The words of the wise are heard with pleasantness (Ecclesiastes 9:17).
The Talmud states that on Friday afternoon, a person must alert his household to prepare the necessities for Shabbos. However, he must do so in a soft voice, so that his words will be obeyed.
Many late Friday afternoons, people feel themselves under pressure while rushing to prepare for Shabbos. If one sees that some things have not yet been done, it is easy to lose composure and scream at other members of the household. The Talmud cautions against doing so and implies that shouted instructions are less likely to be carried out.
A politician who had concluded an address inadvertently left a copy of his speech on the lectern. In the margins were comments indicating manners of delivery, e.g. "gesture," "clap hands," "slow and emphatically," etc. At one point he had written, "Argument awfully weak here. Scream loudly."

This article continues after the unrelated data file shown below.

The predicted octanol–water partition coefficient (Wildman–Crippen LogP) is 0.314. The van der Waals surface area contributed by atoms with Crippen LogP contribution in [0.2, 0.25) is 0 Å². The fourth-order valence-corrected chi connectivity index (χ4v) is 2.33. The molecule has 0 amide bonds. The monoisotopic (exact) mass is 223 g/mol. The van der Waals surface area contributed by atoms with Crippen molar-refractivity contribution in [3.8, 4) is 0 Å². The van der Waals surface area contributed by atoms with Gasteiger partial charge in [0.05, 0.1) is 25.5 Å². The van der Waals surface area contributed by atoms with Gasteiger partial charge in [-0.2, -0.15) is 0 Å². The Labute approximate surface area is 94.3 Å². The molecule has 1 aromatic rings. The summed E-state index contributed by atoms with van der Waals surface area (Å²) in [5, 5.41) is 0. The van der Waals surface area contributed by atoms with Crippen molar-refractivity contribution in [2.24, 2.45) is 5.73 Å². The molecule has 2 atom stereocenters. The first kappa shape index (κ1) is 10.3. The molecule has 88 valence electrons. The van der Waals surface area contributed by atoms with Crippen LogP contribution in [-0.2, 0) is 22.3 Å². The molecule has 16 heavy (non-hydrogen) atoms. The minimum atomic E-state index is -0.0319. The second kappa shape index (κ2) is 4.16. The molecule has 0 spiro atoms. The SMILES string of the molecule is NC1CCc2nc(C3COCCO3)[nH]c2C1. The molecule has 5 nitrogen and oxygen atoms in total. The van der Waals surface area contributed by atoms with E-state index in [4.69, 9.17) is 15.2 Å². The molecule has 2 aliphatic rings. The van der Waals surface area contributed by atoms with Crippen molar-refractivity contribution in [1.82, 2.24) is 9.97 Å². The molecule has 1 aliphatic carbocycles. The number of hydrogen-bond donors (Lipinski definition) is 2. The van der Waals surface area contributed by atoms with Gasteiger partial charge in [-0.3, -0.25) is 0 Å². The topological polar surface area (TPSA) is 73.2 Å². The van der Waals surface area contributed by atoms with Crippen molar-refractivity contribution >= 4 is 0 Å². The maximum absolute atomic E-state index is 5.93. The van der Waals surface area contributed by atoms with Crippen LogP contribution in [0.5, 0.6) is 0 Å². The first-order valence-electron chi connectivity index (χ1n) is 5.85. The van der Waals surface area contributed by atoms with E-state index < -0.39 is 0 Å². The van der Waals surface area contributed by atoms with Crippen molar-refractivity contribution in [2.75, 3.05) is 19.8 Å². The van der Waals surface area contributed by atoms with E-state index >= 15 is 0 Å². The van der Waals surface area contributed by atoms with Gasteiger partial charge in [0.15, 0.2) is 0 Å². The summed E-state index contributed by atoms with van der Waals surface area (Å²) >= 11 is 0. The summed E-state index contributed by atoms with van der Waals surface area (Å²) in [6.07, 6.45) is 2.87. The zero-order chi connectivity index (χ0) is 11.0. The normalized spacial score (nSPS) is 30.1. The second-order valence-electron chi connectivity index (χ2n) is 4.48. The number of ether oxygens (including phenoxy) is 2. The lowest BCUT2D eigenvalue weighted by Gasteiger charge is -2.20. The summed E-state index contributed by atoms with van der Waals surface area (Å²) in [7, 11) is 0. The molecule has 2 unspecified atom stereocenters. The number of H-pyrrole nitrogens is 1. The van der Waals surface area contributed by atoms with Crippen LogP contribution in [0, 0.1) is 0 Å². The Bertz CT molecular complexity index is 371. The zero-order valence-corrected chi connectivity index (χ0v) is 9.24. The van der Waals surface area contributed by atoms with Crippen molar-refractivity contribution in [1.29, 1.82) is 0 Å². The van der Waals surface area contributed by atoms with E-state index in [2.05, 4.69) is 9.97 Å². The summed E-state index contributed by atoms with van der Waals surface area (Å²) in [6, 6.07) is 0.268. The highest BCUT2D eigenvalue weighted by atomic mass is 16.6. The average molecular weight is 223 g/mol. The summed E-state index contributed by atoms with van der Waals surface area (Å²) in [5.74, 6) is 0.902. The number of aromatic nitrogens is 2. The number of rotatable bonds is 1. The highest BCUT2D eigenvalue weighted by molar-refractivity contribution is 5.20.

If we have something of substance to say, the message will be adequately conveyed in a soft tone, because the content alone will carry it. Only when our words have little substance do we seek to make an impression by delivering them with many decibels.
Even in situations of great urgency, we have no need to lose our composure. I can attest that when life-threatening emergencies presented themselves in the hospital, greater efficiency and more rapid response ensued when everyone kept a cool head.
The words of Solomon are correct. The wise speak pleasantly, and those who shout may not be wise.